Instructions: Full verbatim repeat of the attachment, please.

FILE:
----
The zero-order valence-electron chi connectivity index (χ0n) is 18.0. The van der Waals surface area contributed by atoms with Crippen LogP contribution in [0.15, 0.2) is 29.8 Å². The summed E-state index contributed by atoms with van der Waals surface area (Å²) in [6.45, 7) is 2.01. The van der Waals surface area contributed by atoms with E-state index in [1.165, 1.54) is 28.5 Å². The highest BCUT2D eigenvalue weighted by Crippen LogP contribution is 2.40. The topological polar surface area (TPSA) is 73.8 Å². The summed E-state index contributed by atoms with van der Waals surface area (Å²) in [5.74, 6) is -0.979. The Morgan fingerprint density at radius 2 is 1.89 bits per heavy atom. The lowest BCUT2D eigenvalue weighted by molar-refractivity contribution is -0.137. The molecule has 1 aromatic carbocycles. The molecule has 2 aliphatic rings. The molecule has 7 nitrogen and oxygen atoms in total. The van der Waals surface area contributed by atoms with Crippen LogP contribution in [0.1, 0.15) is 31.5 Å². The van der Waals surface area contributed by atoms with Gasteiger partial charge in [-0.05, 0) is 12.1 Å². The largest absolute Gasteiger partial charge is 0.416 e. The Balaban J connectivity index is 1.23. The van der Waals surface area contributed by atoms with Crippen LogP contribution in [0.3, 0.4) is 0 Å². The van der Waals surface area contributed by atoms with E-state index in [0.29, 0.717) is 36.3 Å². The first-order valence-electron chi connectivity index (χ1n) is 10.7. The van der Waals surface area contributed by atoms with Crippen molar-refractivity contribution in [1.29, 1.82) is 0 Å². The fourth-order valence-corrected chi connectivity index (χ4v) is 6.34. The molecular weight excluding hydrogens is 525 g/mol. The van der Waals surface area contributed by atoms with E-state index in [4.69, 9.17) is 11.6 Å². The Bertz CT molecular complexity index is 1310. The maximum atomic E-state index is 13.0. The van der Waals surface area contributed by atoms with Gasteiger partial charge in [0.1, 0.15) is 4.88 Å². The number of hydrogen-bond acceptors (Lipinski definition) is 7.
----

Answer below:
The zero-order valence-electron chi connectivity index (χ0n) is 18.0. The van der Waals surface area contributed by atoms with Crippen LogP contribution in [0.15, 0.2) is 29.8 Å². The summed E-state index contributed by atoms with van der Waals surface area (Å²) in [6.45, 7) is 2.01. The van der Waals surface area contributed by atoms with E-state index in [1.165, 1.54) is 28.5 Å². The highest BCUT2D eigenvalue weighted by Crippen LogP contribution is 2.40. The topological polar surface area (TPSA) is 73.8 Å². The summed E-state index contributed by atoms with van der Waals surface area (Å²) in [5.74, 6) is -0.979. The Morgan fingerprint density at radius 2 is 1.89 bits per heavy atom. The lowest BCUT2D eigenvalue weighted by molar-refractivity contribution is -0.137. The molecule has 1 aromatic carbocycles. The molecule has 2 aliphatic rings. The molecule has 7 nitrogen and oxygen atoms in total. The van der Waals surface area contributed by atoms with Crippen LogP contribution in [0.1, 0.15) is 31.5 Å². The van der Waals surface area contributed by atoms with Gasteiger partial charge in [-0.05, 0) is 12.1 Å². The largest absolute Gasteiger partial charge is 0.416 e. The Balaban J connectivity index is 1.23. The van der Waals surface area contributed by atoms with Crippen LogP contribution in [0.3, 0.4) is 0 Å². The van der Waals surface area contributed by atoms with E-state index in [0.29, 0.717) is 36.3 Å². The first-order valence-electron chi connectivity index (χ1n) is 10.7. The van der Waals surface area contributed by atoms with Crippen molar-refractivity contribution in [1.29, 1.82) is 0 Å². The fourth-order valence-corrected chi connectivity index (χ4v) is 6.34. The molecular weight excluding hydrogens is 525 g/mol. The van der Waals surface area contributed by atoms with E-state index in [4.69, 9.17) is 11.6 Å². The Bertz CT molecular complexity index is 1310. The maximum atomic E-state index is 13.0. The van der Waals surface area contributed by atoms with Gasteiger partial charge in [0.1, 0.15) is 4.88 Å². The number of hydrogen-bond acceptors (Lipinski definition) is 7.